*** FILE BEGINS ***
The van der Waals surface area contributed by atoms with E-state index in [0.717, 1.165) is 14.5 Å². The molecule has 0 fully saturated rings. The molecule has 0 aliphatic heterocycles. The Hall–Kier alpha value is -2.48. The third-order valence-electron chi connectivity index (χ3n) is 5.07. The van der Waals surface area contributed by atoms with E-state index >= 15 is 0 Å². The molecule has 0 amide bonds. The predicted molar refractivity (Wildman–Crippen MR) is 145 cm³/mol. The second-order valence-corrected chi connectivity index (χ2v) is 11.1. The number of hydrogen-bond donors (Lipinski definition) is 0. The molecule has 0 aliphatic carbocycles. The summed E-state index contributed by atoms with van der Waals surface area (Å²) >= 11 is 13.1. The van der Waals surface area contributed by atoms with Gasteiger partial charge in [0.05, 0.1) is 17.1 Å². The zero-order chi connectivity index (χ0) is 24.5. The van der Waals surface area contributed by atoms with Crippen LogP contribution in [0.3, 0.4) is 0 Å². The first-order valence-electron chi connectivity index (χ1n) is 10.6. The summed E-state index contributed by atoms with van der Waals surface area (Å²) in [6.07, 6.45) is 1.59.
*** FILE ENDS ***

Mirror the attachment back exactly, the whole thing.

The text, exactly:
The van der Waals surface area contributed by atoms with E-state index in [0.717, 1.165) is 14.5 Å². The molecule has 0 fully saturated rings. The molecule has 0 aliphatic heterocycles. The Hall–Kier alpha value is -2.48. The third-order valence-electron chi connectivity index (χ3n) is 5.07. The van der Waals surface area contributed by atoms with E-state index >= 15 is 0 Å². The molecule has 0 amide bonds. The predicted molar refractivity (Wildman–Crippen MR) is 145 cm³/mol. The second-order valence-corrected chi connectivity index (χ2v) is 11.1. The number of hydrogen-bond donors (Lipinski definition) is 0. The molecule has 0 aliphatic carbocycles. The summed E-state index contributed by atoms with van der Waals surface area (Å²) >= 11 is 13.1. The van der Waals surface area contributed by atoms with Gasteiger partial charge in [0.05, 0.1) is 17.1 Å². The zero-order chi connectivity index (χ0) is 24.5. The van der Waals surface area contributed by atoms with Crippen LogP contribution in [0.3, 0.4) is 0 Å². The first-order valence-electron chi connectivity index (χ1n) is 10.6. The summed E-state index contributed by atoms with van der Waals surface area (Å²) in [6.07, 6.45) is 1.59.